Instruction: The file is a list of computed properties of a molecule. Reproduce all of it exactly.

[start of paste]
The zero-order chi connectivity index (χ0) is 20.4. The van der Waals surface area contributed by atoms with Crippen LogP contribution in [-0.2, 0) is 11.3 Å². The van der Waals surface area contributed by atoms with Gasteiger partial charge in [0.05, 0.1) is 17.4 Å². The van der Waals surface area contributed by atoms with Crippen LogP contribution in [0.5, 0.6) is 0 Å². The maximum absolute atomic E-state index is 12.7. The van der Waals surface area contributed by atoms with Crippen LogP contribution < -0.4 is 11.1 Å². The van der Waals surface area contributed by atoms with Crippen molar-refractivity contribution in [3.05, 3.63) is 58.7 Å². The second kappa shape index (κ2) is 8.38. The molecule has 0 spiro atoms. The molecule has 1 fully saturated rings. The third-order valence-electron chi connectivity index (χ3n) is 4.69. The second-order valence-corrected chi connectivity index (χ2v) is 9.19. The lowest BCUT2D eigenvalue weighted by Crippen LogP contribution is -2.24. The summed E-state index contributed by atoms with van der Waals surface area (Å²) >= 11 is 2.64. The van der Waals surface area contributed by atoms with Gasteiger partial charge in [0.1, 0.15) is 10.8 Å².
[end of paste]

The zero-order chi connectivity index (χ0) is 20.4. The van der Waals surface area contributed by atoms with Crippen LogP contribution in [-0.2, 0) is 11.3 Å². The van der Waals surface area contributed by atoms with Gasteiger partial charge in [0.05, 0.1) is 17.4 Å². The van der Waals surface area contributed by atoms with Crippen LogP contribution in [0.5, 0.6) is 0 Å². The maximum absolute atomic E-state index is 12.7. The van der Waals surface area contributed by atoms with Crippen LogP contribution < -0.4 is 11.1 Å². The van der Waals surface area contributed by atoms with Crippen molar-refractivity contribution in [3.05, 3.63) is 58.7 Å². The second kappa shape index (κ2) is 8.38. The molecule has 0 spiro atoms. The molecule has 1 fully saturated rings. The third-order valence-electron chi connectivity index (χ3n) is 4.69. The second-order valence-corrected chi connectivity index (χ2v) is 9.19. The lowest BCUT2D eigenvalue weighted by Crippen LogP contribution is -2.24. The summed E-state index contributed by atoms with van der Waals surface area (Å²) >= 11 is 2.64. The van der Waals surface area contributed by atoms with Gasteiger partial charge in [0.1, 0.15) is 10.8 Å².